For drinks of the multigenerational (read: non-alcoholic) persuasion, there’s no better or more magical stopover than Wildflower Tea Shop & Apothecary. This gorgeous local shop serves up serious eye candy for decor lovers, as well as herbal tonics, kombucha, matcha/chai/coconut/you-name-it tea lattes, and a wonderland of teas ranging from pink lemonade to pu-erh and beyond.
Where to play
The Hunter Museum of American Art is not only a phenomenal collection; it’s also the perfect teaching museum to introduce kids to modern and contemporary art, due to its wander-through accessibility, supplementary/explanatory exhibits (like one that walks you through the process of glassblowing), and just plain fun-to-look-at sculptures, installations, and more. My 4-year-old was absolutely thrilled by an interactive video exhibit that lets you turn yourself into an impressionist painting — and just look at this gorgeous piece below that’s made, essentially, from blue jeans. Plus, the Hunter is doing a bang-up job of distancing; it truly feels safe and enjoyable to experience its entirety.
I can’t say as much, unfortunately, for the Chattanooga Aquarium. It’s an absolute icon, to be sure; the expected (but still delightful) aquarium fare such as slap-happy penguins and a ray-filled touch tank is woven through with the truly unexpected, such as lemurs swinging above your head, plus unparalleled river vs. ocean ecosystem world-building that will thrill kids of all ages. But the aquarium simply isn’t staffed adequately to enforce any kind of social distancing among patrons, and on a Saturday in 2020 it’s as crowded with often-unmasked families who brush (and breathe!) past you as if 2020 had never happened. Save this one for post-vaccine travels, folks.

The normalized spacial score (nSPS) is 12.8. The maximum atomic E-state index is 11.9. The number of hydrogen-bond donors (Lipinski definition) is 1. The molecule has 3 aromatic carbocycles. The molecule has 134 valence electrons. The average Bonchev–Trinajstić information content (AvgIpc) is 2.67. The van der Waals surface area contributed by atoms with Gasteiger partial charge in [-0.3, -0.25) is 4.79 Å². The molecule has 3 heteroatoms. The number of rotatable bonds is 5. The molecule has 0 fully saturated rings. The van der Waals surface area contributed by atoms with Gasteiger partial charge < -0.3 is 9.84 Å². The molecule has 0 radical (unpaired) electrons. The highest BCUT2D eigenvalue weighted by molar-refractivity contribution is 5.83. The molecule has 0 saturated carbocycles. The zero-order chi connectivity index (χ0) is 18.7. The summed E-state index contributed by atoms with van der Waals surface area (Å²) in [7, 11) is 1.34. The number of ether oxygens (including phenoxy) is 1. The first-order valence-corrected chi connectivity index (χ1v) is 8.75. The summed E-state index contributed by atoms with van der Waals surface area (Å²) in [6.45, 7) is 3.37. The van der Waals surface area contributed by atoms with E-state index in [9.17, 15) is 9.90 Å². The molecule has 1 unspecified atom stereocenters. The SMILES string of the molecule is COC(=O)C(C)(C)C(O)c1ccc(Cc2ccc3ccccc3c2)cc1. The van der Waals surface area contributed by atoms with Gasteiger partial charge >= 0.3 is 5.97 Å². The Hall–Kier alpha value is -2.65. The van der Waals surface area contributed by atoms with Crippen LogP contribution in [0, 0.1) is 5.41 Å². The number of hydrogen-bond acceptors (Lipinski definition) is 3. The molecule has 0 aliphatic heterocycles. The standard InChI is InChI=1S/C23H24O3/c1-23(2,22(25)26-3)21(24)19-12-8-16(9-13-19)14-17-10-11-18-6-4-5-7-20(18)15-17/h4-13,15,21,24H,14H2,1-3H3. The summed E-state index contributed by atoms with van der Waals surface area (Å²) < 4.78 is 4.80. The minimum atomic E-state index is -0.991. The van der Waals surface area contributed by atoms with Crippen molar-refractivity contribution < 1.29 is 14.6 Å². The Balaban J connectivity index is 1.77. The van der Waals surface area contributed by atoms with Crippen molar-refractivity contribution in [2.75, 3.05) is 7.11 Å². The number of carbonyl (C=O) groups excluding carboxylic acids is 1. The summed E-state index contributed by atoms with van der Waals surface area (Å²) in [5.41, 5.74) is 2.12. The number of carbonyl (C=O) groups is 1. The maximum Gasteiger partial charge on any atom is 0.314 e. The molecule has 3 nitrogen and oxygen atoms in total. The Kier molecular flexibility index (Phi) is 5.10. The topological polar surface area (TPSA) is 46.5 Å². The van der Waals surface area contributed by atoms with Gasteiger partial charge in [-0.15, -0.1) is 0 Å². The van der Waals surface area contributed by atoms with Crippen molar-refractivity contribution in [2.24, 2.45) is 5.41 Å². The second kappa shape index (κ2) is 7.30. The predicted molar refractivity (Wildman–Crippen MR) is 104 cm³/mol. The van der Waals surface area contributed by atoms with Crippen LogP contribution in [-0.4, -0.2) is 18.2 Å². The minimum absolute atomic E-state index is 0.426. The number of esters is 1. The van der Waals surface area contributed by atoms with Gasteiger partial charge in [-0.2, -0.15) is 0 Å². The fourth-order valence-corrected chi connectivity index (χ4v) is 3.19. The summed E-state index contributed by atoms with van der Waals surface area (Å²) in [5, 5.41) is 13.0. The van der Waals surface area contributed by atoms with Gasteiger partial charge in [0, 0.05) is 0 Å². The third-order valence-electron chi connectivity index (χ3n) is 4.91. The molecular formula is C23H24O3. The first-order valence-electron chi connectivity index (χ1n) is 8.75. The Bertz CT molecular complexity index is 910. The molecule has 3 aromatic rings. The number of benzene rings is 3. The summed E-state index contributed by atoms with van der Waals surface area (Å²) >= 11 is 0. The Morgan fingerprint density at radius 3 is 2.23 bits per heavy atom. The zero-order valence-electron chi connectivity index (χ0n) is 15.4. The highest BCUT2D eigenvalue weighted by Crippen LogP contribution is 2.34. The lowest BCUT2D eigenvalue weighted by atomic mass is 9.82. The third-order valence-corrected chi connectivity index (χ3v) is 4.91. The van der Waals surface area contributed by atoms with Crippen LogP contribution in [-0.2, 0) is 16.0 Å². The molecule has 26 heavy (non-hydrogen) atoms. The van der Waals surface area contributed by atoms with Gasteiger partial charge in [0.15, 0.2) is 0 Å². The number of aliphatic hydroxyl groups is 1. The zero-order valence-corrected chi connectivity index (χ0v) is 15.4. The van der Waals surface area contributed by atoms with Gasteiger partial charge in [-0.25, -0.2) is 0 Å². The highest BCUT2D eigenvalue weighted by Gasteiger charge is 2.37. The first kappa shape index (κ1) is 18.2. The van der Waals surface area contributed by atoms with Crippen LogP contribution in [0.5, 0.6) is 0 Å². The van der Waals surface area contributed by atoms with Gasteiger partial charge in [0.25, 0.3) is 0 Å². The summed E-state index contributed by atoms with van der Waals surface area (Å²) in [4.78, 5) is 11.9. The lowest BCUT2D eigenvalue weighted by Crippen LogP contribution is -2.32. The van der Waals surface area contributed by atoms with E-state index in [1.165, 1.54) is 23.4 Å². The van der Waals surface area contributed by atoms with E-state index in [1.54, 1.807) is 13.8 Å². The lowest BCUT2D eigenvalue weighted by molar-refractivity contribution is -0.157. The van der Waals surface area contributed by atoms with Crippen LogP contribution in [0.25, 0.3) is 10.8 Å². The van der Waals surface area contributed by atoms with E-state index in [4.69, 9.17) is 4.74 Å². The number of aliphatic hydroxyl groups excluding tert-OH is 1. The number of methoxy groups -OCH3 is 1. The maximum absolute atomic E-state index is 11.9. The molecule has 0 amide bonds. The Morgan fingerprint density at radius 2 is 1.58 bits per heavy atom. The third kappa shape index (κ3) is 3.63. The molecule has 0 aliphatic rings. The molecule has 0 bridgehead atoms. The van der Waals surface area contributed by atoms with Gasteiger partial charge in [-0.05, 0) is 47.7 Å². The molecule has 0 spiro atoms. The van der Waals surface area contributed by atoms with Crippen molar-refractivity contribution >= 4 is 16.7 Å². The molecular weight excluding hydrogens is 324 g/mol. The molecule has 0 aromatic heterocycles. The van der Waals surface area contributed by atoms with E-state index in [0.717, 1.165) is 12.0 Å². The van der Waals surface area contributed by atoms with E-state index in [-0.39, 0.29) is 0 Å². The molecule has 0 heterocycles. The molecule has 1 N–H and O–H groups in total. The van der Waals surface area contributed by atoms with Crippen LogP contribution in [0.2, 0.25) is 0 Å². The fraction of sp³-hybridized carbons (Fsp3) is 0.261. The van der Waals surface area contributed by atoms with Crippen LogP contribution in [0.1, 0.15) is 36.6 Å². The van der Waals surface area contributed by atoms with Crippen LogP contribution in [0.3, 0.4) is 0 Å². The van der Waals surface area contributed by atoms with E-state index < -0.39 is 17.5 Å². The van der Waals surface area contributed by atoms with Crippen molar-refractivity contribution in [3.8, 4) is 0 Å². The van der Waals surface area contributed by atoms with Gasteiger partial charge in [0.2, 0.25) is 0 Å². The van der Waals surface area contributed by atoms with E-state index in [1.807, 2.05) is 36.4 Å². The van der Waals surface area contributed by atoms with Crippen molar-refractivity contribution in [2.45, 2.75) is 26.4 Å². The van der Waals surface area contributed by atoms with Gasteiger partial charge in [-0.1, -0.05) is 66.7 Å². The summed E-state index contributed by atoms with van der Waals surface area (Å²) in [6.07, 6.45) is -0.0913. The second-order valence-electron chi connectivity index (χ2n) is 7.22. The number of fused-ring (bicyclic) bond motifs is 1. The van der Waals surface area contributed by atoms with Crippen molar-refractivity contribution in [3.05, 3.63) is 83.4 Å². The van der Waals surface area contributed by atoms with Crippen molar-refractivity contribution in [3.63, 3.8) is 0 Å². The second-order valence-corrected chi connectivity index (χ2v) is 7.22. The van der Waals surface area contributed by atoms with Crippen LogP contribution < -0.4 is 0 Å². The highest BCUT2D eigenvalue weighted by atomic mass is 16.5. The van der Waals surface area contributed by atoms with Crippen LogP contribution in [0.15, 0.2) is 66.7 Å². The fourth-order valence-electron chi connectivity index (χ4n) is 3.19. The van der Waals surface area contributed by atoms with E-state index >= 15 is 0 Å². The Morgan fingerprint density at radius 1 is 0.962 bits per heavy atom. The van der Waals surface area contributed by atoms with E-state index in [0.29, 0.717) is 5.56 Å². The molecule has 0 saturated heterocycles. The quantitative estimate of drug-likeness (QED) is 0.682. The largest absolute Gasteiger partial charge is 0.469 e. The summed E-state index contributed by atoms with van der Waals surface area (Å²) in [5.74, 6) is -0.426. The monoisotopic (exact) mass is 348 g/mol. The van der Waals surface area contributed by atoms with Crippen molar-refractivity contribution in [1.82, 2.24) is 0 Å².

Instead, head to Rock City, atop Lookout Mountain, six miles from downtown Chattanooga. Rock City is a natural (but also a bit manmade) wonder of cliffside trails, crystal-filled caves, and breathtaking views. From the top, you can see seven states (TN, GA, VA, NC, SC, AL, KY) when the clouds clear. Kids and adults alike will be mesmerized by this fairyland-feeling adventure. Unless you’re, you know, claustrophobic or afraid of heights; then, you can just hit up the friendly staff for a shortcut and meet your family at the outdoor cafe for fries. Win-win!
For a less dramatic but still lovely stroll, you can’t miss Walnut Street Bridge in downtown Chattanooga. Grab a to-go coffee and pastry at Rembrandts’ Coffee House (if you can stomach the line around the block, that is) near the art museum and take in the beautiful views of both banks of the city from Chattanooga’s turquoise icon — one of the world’s longest pedestrian bridges. Kids will love scampering along the wooden walkways and spotting fish, ducks, boats and more down in the river.
Another surefire hit with kids is the Tennessee Railroad Museum, which lets you book advance tickets for a ride on an old-school steam engine. Thomas the Tank Engine ain’t got nothing on the real thing — just ask any preschooler. They don’t call it the “Chattanooga choo-choo” for nothing.
Help little travelers stay safe and stylish with these kids face masks by Black-owned brands.